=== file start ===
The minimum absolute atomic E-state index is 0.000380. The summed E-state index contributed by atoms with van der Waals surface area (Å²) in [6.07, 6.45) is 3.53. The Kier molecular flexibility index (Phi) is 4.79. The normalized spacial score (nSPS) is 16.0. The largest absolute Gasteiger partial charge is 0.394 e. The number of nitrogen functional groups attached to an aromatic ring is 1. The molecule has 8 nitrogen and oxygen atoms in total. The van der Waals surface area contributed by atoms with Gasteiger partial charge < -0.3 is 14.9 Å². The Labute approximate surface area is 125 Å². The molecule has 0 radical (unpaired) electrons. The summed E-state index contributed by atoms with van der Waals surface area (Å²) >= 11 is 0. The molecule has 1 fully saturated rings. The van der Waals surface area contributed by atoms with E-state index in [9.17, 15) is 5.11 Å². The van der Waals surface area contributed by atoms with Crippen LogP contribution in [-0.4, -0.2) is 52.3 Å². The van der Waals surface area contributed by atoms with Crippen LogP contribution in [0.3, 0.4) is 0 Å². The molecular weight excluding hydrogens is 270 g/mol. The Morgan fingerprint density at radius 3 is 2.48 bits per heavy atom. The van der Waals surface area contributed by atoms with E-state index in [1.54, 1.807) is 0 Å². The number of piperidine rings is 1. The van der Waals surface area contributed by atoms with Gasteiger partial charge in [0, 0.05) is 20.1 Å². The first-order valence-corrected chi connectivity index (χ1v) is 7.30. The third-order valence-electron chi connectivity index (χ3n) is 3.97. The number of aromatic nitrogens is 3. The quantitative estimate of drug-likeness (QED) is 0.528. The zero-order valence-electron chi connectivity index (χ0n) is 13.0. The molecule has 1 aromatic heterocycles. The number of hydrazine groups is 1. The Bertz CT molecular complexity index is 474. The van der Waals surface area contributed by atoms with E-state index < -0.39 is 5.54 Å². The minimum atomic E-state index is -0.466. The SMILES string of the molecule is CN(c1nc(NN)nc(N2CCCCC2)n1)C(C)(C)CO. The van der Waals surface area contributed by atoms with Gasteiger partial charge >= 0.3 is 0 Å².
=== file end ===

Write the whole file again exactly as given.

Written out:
The minimum absolute atomic E-state index is 0.000380. The summed E-state index contributed by atoms with van der Waals surface area (Å²) in [6.07, 6.45) is 3.53. The Kier molecular flexibility index (Phi) is 4.79. The normalized spacial score (nSPS) is 16.0. The largest absolute Gasteiger partial charge is 0.394 e. The number of nitrogen functional groups attached to an aromatic ring is 1. The molecule has 8 nitrogen and oxygen atoms in total. The van der Waals surface area contributed by atoms with Gasteiger partial charge < -0.3 is 14.9 Å². The Labute approximate surface area is 125 Å². The molecule has 0 radical (unpaired) electrons. The summed E-state index contributed by atoms with van der Waals surface area (Å²) >= 11 is 0. The molecule has 1 fully saturated rings. The van der Waals surface area contributed by atoms with E-state index in [9.17, 15) is 5.11 Å². The van der Waals surface area contributed by atoms with Crippen LogP contribution in [-0.4, -0.2) is 52.3 Å². The van der Waals surface area contributed by atoms with Crippen LogP contribution in [0.3, 0.4) is 0 Å². The molecular weight excluding hydrogens is 270 g/mol. The Morgan fingerprint density at radius 3 is 2.48 bits per heavy atom. The van der Waals surface area contributed by atoms with E-state index in [1.54, 1.807) is 0 Å². The number of piperidine rings is 1. The van der Waals surface area contributed by atoms with Gasteiger partial charge in [0, 0.05) is 20.1 Å². The first-order valence-corrected chi connectivity index (χ1v) is 7.30. The third-order valence-electron chi connectivity index (χ3n) is 3.97. The number of aromatic nitrogens is 3. The quantitative estimate of drug-likeness (QED) is 0.528. The zero-order valence-electron chi connectivity index (χ0n) is 13.0. The molecule has 1 aromatic heterocycles. The number of hydrazine groups is 1. The Bertz CT molecular complexity index is 474. The van der Waals surface area contributed by atoms with E-state index < -0.39 is 5.54 Å². The minimum atomic E-state index is -0.466. The SMILES string of the molecule is CN(c1nc(NN)nc(N2CCCCC2)n1)C(C)(C)CO. The van der Waals surface area contributed by atoms with Gasteiger partial charge >= 0.3 is 0 Å².